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Posted January 24, 2005

I had Holy Names Sisters for grade school at St Joseph's Grade School and part of high school at Sacred Heart Academy - both in Salem Oregon.  I am constantly thankful for the level of education learned!  Two Sisters come to mind - Sr Mary Constance - 8th Grade and Principal - wonderful sense of humor and excellent teacher; and Sr Mary Regina - piano teacher and dynamo!  I was truly blessed.

Jim Fliflet
Seattle, Washington

Memories recorded at our celebration of the Sisters of the Holy Names, January 23, 2005

How much we've enjoyed our senior trips led by Sister Claudette!  God help the person driving in front of her and not going the speed limit!  Sister Anne knows how to get the ministries dinner going with her roving camera and big smile--in fact she always has a ready smile, especially after a good joke!  How much I appreciate Sister Judy's quiet grace, smile, and sense of humor (and we're not saying this because she is Father Ryan's sister, honest!).  Her input at many RCIA meetings, as a sponsor, is very enlightening.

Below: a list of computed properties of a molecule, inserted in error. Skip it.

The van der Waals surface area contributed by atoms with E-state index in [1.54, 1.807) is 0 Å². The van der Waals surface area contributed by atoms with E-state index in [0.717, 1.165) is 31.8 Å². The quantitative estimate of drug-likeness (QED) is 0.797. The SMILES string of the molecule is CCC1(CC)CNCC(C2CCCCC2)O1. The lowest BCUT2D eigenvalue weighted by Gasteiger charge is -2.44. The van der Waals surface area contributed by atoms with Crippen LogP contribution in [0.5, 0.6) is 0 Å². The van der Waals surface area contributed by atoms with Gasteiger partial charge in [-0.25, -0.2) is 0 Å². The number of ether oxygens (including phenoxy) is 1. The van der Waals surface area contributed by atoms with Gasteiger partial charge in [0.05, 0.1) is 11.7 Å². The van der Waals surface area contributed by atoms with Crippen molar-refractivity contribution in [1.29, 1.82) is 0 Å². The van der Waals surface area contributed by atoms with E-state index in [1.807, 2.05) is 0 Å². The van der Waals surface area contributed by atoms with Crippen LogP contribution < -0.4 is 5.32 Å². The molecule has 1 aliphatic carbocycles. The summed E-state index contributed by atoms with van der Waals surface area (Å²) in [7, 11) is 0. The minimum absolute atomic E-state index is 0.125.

Dave & Shirley Wright

I'll never forget being 'saved' by the Sisters of the Holy Names at Immaculate High School, in particular Sister Mary Courtman (Charles Marie), a true servant of the Lord.

Loretta McIver

I went to Holy Names Academy for my sophomore, junior, and senior years.  Sister Eunice Mary Armstrong always looked so forbidding and stern and I was afraid of her.  I went with fear and trepidation into trigonometry.  There couldn't have been a sweeter math teacher than Sister Eunice Mary.  She spent many hours tailoring the math class to fit our specific skills.  I took calculus the next year.  Sister Eunice Mary has remained one of my favorite teachers of all time!

Vicki (Conner) Nelson, 1970

During  my first two years working in the Chancery, I fell afoul of the "old boys' club" because of my outspokenness.  Sister Betty Paquin and Sister Frances Wink encouraged, nurtured, even protected me.  I believe Sister Betty even called my boss and told him to treat me better.  I appreciate the "intimidation factor" of the Sisters. Thank you all!  I retired in good standing from the Chancery last year.  Blessings!

Anne Fitzgerald

Posted January 22, 2005